Last week a bunch of us playtested my very first game Greetings from Polakvale and we had a blast!

I was (let’s be fair – still am) equal parts excited and intimidated by the enthusiastic response people had to joining the playtest and their experience.

Mate. Why are you designing games now?

I’ve started experimenting with games because when I was studying for my Masters of Strategic Foresight, I found games, play, and processes that allow you to experience a foresight concept to be a powerful way to engage with these ideas and really grok what they are about.

Greetings from Polakvale builds on ideas from Dutch sociologist Fred Polak from his foundational foresight text The Image of the Future, and The Polak Game as described by Peter Hayward and Stuart Candy.

Wait. Why are you designing a game when a game already exists?

I love The Polak Game! It’s a great facilitated process that works well in workshops and can be applied to a specific situation. I believe it’s a powerful way to help people understand their own beliefs about how the future happens and the way the world is, and how this relates to other perspectives they encounter.

With this reimagining, I want to create a version of the game that can exist outside of facilitated workshops (or can be used within them).

There’s a lot of value in playing with different worldviews, so I want to create a way for more people to encounter these ideas outside of formal settings by entering a story and exploring what it’s like to inhabit different perspectives. In this version, we do this by seeing how differing degrees of agency, optimism and influence shape our experiences.

So… what happened?

In both sessions we played a shortened run through of the beta version of the game, then chatted about what the experience was.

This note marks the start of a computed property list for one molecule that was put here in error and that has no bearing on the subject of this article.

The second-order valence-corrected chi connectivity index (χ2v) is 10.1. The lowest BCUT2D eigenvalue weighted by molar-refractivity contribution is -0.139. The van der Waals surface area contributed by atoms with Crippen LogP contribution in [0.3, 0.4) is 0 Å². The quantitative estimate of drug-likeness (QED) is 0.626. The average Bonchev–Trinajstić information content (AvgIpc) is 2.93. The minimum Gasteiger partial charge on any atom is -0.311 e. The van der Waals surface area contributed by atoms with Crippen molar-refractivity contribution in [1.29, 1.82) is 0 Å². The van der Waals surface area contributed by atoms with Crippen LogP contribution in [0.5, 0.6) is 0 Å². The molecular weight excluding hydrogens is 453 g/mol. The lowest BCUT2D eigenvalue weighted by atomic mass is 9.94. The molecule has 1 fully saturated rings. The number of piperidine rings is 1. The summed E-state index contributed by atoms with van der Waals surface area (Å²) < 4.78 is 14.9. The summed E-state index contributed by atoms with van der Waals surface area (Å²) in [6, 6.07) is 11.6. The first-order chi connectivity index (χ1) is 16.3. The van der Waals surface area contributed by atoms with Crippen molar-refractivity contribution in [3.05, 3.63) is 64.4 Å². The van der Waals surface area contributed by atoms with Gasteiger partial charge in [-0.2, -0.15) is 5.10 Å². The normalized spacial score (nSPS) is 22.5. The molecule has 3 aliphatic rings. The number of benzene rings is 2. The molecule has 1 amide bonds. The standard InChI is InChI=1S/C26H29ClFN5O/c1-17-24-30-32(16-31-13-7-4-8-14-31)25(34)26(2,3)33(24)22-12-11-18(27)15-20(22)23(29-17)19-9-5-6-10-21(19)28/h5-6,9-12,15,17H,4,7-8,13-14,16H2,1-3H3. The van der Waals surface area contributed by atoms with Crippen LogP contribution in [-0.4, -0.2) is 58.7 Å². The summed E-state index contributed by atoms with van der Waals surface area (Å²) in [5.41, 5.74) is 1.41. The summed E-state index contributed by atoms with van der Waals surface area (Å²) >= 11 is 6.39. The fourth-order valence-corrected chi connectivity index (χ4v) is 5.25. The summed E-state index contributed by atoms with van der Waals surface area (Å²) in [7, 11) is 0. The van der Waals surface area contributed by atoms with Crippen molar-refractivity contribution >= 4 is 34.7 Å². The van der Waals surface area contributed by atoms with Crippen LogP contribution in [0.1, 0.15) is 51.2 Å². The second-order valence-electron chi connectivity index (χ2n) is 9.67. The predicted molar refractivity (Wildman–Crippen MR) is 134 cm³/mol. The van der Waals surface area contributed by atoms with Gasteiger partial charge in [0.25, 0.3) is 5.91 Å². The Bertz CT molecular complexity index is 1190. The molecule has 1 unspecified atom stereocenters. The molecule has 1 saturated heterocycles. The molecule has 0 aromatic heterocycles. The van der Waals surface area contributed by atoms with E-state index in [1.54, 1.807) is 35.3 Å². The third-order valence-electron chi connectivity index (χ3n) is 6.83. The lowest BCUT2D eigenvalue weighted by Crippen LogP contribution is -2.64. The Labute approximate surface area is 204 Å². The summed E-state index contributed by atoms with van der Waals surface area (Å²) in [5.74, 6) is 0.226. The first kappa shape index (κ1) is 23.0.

Overall, people enjoyed:

  • Describing the place they inhabit
  • Reacting to change
  • Building out the map with icons
  • Creating nicknames for their neighbourhood
  • Inhabiting a character that is provocative and contrarian
“I like the excitement of the imagination, the weird feelings that all these future thinking games always evoke, that put you in a place where you have to think differently.” – playtest participant

Through the playtesting I learned:

  • For the current configuration there feels like a natural upper limit of 8 players
  • If this can be used as a workshop activity, the framing around use and purpose needs to be better articulated, emphasising the empathy building aspect
  • After a single playthrough, there’s interest in playing it through a second time starting in a different neighbourhood, or being dropped into a neighbourhood that is not aligned with your own outlook
  • I need to test what happens when people are given the material and facilitate it themselves
  • It would be interesting to expand the variety of roles people can inhabit within the game
  • The game requires enough plans in response to ‘something happens’ that go ahead to give people something to engage with.

I’ve made some changes:

  • I tightened the debrief, stripping away the neighbourhood overlay and anchoring it back to the underlying theory
  • I added an extra step when visiting the neighbours to include an encounter with a local
  • I tweaked the layout and added some extra instructional direction for creating icons.

Changes I’ll play with before the next test:

  • experiment with a little profile card that tells you about your character
  • ramp up the visual aspect by creating more evocative spaces on the map for things to happen
  • bounding the something happens a bit more thematically.

Overall, it’s been a really fun and exciting new challenge. There’s still work to be done, but I feel like this is shaping into something that is more of a cousin than sibling to The Polak Game, and has potential to use the same ideas but emphasises different aspects (such as developing empathy by inhabiting different worldviews).

I can’t wait to see where it goes next.